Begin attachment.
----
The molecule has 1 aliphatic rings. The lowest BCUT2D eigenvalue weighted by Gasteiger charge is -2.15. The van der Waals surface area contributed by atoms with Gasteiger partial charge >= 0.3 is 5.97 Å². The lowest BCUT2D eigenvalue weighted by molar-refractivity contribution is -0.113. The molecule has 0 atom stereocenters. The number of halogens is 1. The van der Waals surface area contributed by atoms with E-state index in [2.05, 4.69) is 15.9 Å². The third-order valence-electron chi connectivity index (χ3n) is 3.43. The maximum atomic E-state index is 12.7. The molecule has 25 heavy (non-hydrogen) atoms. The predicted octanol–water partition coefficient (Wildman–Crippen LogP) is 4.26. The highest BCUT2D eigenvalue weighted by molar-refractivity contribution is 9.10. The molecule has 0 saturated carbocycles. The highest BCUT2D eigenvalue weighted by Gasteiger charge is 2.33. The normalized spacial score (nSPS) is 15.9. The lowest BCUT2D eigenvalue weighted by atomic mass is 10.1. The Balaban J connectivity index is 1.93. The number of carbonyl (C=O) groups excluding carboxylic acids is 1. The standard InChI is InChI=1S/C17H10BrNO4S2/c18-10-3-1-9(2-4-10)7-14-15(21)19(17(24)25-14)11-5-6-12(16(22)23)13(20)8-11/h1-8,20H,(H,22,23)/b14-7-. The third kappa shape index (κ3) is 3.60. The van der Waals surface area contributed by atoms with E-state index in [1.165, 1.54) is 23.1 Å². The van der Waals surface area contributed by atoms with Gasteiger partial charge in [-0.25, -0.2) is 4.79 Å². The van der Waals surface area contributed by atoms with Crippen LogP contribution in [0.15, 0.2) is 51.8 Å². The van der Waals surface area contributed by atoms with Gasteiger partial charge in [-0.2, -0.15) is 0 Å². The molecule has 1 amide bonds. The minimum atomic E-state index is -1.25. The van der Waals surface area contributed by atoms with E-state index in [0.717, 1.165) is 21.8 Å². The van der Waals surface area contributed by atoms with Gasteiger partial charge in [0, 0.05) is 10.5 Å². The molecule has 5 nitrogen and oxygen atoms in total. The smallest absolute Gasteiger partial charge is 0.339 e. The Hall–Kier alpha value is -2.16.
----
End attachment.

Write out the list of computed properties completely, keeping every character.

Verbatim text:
The molecule has 1 aliphatic rings. The lowest BCUT2D eigenvalue weighted by Gasteiger charge is -2.15. The van der Waals surface area contributed by atoms with Gasteiger partial charge >= 0.3 is 5.97 Å². The lowest BCUT2D eigenvalue weighted by molar-refractivity contribution is -0.113. The molecule has 0 atom stereocenters. The number of halogens is 1. The van der Waals surface area contributed by atoms with E-state index in [2.05, 4.69) is 15.9 Å². The third-order valence-electron chi connectivity index (χ3n) is 3.43. The maximum atomic E-state index is 12.7. The molecule has 25 heavy (non-hydrogen) atoms. The predicted octanol–water partition coefficient (Wildman–Crippen LogP) is 4.26. The highest BCUT2D eigenvalue weighted by molar-refractivity contribution is 9.10. The molecule has 0 saturated carbocycles. The highest BCUT2D eigenvalue weighted by Gasteiger charge is 2.33. The normalized spacial score (nSPS) is 15.9. The lowest BCUT2D eigenvalue weighted by atomic mass is 10.1. The Balaban J connectivity index is 1.93. The number of carbonyl (C=O) groups excluding carboxylic acids is 1. The standard InChI is InChI=1S/C17H10BrNO4S2/c18-10-3-1-9(2-4-10)7-14-15(21)19(17(24)25-14)11-5-6-12(16(22)23)13(20)8-11/h1-8,20H,(H,22,23)/b14-7-. The third kappa shape index (κ3) is 3.60. The van der Waals surface area contributed by atoms with E-state index in [1.165, 1.54) is 23.1 Å². The van der Waals surface area contributed by atoms with Gasteiger partial charge in [-0.25, -0.2) is 4.79 Å². The van der Waals surface area contributed by atoms with Crippen LogP contribution in [0.15, 0.2) is 51.8 Å². The van der Waals surface area contributed by atoms with Gasteiger partial charge in [-0.2, -0.15) is 0 Å². The molecule has 1 amide bonds. The minimum atomic E-state index is -1.25. The van der Waals surface area contributed by atoms with E-state index in [0.717, 1.165) is 21.8 Å². The van der Waals surface area contributed by atoms with Gasteiger partial charge in [0, 0.05) is 10.5 Å². The molecule has 5 nitrogen and oxygen atoms in total. The smallest absolute Gasteiger partial charge is 0.339 e. The Hall–Kier alpha value is -2.16.